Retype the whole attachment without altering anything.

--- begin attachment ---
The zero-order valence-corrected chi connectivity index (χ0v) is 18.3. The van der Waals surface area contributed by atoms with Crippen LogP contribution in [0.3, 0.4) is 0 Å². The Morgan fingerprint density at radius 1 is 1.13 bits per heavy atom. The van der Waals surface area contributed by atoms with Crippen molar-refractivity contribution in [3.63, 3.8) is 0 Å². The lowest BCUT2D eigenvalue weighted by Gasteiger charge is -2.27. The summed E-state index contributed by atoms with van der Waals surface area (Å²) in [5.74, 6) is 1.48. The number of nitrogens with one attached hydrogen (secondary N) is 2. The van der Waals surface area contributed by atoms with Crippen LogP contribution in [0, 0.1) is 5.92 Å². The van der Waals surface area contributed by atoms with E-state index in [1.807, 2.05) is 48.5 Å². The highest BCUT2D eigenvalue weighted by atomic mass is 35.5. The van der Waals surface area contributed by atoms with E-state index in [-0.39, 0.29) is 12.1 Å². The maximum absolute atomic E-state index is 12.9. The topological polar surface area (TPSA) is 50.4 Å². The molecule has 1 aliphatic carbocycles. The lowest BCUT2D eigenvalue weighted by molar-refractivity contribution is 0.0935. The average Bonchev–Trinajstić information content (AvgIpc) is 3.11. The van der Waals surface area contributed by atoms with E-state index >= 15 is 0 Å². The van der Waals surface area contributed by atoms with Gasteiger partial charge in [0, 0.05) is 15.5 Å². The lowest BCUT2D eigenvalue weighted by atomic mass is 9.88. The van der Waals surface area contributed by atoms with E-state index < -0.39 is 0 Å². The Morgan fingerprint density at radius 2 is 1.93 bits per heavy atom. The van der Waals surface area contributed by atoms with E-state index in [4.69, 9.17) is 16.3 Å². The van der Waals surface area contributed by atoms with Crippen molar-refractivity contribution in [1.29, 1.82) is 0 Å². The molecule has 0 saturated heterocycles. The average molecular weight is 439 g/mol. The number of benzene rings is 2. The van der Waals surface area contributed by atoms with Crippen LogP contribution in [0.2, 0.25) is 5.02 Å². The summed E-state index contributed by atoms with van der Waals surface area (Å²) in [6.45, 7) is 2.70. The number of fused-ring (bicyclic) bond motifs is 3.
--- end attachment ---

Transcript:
The zero-order valence-corrected chi connectivity index (χ0v) is 18.3. The van der Waals surface area contributed by atoms with Crippen LogP contribution in [0.3, 0.4) is 0 Å². The Morgan fingerprint density at radius 1 is 1.13 bits per heavy atom. The van der Waals surface area contributed by atoms with Crippen molar-refractivity contribution in [3.63, 3.8) is 0 Å². The lowest BCUT2D eigenvalue weighted by Gasteiger charge is -2.27. The summed E-state index contributed by atoms with van der Waals surface area (Å²) in [5.74, 6) is 1.48. The number of nitrogens with one attached hydrogen (secondary N) is 2. The van der Waals surface area contributed by atoms with Crippen LogP contribution in [0, 0.1) is 5.92 Å². The van der Waals surface area contributed by atoms with E-state index in [1.807, 2.05) is 48.5 Å². The highest BCUT2D eigenvalue weighted by atomic mass is 35.5. The van der Waals surface area contributed by atoms with E-state index in [-0.39, 0.29) is 12.1 Å². The maximum absolute atomic E-state index is 12.9. The topological polar surface area (TPSA) is 50.4 Å². The molecule has 1 aliphatic carbocycles. The lowest BCUT2D eigenvalue weighted by molar-refractivity contribution is 0.0935. The average Bonchev–Trinajstić information content (AvgIpc) is 3.11. The van der Waals surface area contributed by atoms with E-state index >= 15 is 0 Å². The van der Waals surface area contributed by atoms with Gasteiger partial charge in [0, 0.05) is 15.5 Å². The lowest BCUT2D eigenvalue weighted by atomic mass is 9.88. The van der Waals surface area contributed by atoms with E-state index < -0.39 is 0 Å². The Morgan fingerprint density at radius 2 is 1.93 bits per heavy atom. The van der Waals surface area contributed by atoms with E-state index in [4.69, 9.17) is 16.3 Å². The van der Waals surface area contributed by atoms with Crippen molar-refractivity contribution in [1.29, 1.82) is 0 Å². The molecule has 0 saturated heterocycles. The average molecular weight is 439 g/mol. The number of benzene rings is 2. The van der Waals surface area contributed by atoms with Crippen LogP contribution in [0.2, 0.25) is 5.02 Å². The summed E-state index contributed by atoms with van der Waals surface area (Å²) in [6.45, 7) is 2.70. The number of fused-ring (bicyclic) bond motifs is 3.